Since my first photographic works I have been looking for an intimate dialogue with the “divine” by affirming the importance of natural elements, such as the symbolism of the tree or the branch, which become a metaphysical bridge between heaven and earth. In my photographic series, many of the characters are in dialogue with nature, and in particular with the symbology of the Touba tree. A sacred tree mentioned several times in Muslim writings and recognized as a living and regenerative entity. The holy city of Senegal bears the same name. In the photograph Yaye-Fall, (“Yaye” means “Mother” in Wolof), I create a dialogue between the feminine spiritual strength and the symbolism of the Touba tree. I portray Yaye-Fall as a gigantic figure wearing a large cloak made up of many pieces of cloth, a characteristic costume of the Sufi Muslim community of the Muride Baye Fall.

The figure coalesces with the Baobab, a common plant in Senegal. Beneath her mantle, roots emerge and penetrate the sand. This relation underlines her connection with her land, through her strong cultural and spiritual roots. In other works, such as the photographic installation Beyond the Border shown a the "Passport" exhibition at the African Foundation in Lagos, Nigeria, I represent the idea of transition, cultural and spiritual belonging using autobiographical references. The installation is made up of photographic diptychs with images of double passports that become a metaphor for a double identity. This metaphor is further illustrated in the images of the diptychs, in which the same specular character offers branches to herself. An exchange where nature becomes the medium for an energy connection and the search for a new dimension and social evolution.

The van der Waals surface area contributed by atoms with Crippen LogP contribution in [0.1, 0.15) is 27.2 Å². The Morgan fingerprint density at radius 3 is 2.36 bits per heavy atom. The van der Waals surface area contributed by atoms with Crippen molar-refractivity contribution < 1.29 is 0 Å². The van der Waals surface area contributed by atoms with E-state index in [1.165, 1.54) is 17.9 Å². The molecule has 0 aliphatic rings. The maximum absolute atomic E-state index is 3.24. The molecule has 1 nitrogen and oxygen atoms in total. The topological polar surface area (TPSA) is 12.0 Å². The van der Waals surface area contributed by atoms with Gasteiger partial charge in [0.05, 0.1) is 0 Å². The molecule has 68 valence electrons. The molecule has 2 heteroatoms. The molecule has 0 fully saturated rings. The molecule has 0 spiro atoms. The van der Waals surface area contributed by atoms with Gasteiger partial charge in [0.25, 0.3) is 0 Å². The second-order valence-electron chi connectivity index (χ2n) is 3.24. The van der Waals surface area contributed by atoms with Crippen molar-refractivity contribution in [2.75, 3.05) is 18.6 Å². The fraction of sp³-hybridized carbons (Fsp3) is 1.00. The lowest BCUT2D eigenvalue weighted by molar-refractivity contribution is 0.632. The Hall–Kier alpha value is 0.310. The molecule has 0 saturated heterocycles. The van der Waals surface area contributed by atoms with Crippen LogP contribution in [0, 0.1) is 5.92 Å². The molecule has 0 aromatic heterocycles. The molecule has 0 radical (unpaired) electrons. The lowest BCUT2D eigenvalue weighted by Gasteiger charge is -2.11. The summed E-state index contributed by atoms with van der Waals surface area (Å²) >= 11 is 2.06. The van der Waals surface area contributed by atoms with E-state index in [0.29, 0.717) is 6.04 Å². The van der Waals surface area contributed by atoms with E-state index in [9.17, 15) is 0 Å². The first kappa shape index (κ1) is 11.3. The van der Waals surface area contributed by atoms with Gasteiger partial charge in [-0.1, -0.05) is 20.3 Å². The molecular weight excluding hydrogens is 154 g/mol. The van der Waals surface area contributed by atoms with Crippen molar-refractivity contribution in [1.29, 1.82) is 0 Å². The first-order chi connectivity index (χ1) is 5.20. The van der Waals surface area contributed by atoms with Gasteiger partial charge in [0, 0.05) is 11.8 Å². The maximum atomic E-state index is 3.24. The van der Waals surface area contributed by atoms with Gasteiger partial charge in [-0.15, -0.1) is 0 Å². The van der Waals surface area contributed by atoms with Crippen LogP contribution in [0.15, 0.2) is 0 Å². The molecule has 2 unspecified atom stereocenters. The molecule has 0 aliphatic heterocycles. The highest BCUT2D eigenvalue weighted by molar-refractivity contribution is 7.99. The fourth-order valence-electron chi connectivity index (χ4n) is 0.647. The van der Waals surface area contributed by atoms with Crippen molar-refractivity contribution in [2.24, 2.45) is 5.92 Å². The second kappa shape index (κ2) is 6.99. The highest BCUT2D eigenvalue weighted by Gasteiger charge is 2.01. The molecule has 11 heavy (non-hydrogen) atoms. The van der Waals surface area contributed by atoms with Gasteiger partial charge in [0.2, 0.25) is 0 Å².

How does your spirituality shape your sense of self, as a woman and artist?

Spirituality but also politics, understood as ethics and social life, is part of all my artistic creation. Sufi philosophical, scientific and spiritual thought, sacred texts and poems have helped my spiritual formation as a human being and as a woman. Sufism is my dwelling, my compass for continuous spiritual growth. I think it is necessary for one's existence to make an effort to seek an inner elevation. Among my artistic research, I have discovered that many female Sufi mystic poets were protagonists of the birth and growth of Sufism. This confirms that women in Islam have had a great spiritual and social role. This research has helped me as a Muslim-Woman-Artist to overcome many stereotypes created by an arrogant Western vision of civilization.


What is womanhood, to you?

Femininity is a term that I consider a broad, intense, forgiving and merciful quality, which does not refer only to the female gender. The terms “feminine” and “masculine” are characters essentially constructed and acted out through a process of social construction. The female characters in my works are the protagonists of a rooted and regenerative spiritual nature that goes beyond all geographical and gender boundaries, for me it is a way of communicating an evolved vision of the human being.


All images courtesy of the artist and Marine Ibrahim Gallery